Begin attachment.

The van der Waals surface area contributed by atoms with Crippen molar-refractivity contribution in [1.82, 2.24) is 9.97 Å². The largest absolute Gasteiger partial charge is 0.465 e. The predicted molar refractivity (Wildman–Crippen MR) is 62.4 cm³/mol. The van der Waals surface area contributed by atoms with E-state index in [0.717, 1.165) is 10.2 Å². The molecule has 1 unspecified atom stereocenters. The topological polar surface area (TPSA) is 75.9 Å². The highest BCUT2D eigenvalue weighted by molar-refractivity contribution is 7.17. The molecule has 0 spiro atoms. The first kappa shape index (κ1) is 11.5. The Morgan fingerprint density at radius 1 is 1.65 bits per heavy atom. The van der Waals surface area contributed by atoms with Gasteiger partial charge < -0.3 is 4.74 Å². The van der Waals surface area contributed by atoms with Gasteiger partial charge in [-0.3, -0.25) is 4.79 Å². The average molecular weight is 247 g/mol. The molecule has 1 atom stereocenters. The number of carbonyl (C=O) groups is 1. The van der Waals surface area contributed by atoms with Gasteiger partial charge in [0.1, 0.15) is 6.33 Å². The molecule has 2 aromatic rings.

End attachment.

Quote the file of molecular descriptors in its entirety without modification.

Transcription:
The van der Waals surface area contributed by atoms with Crippen molar-refractivity contribution in [1.82, 2.24) is 9.97 Å². The largest absolute Gasteiger partial charge is 0.465 e. The predicted molar refractivity (Wildman–Crippen MR) is 62.4 cm³/mol. The van der Waals surface area contributed by atoms with E-state index in [0.717, 1.165) is 10.2 Å². The molecule has 1 unspecified atom stereocenters. The topological polar surface area (TPSA) is 75.9 Å². The highest BCUT2D eigenvalue weighted by molar-refractivity contribution is 7.17. The molecule has 0 spiro atoms. The first kappa shape index (κ1) is 11.5. The Morgan fingerprint density at radius 1 is 1.65 bits per heavy atom. The van der Waals surface area contributed by atoms with Gasteiger partial charge < -0.3 is 4.74 Å². The van der Waals surface area contributed by atoms with Gasteiger partial charge in [-0.3, -0.25) is 4.79 Å². The average molecular weight is 247 g/mol. The molecule has 1 atom stereocenters. The number of carbonyl (C=O) groups is 1. The van der Waals surface area contributed by atoms with Gasteiger partial charge in [0.1, 0.15) is 6.33 Å². The molecule has 2 aromatic rings.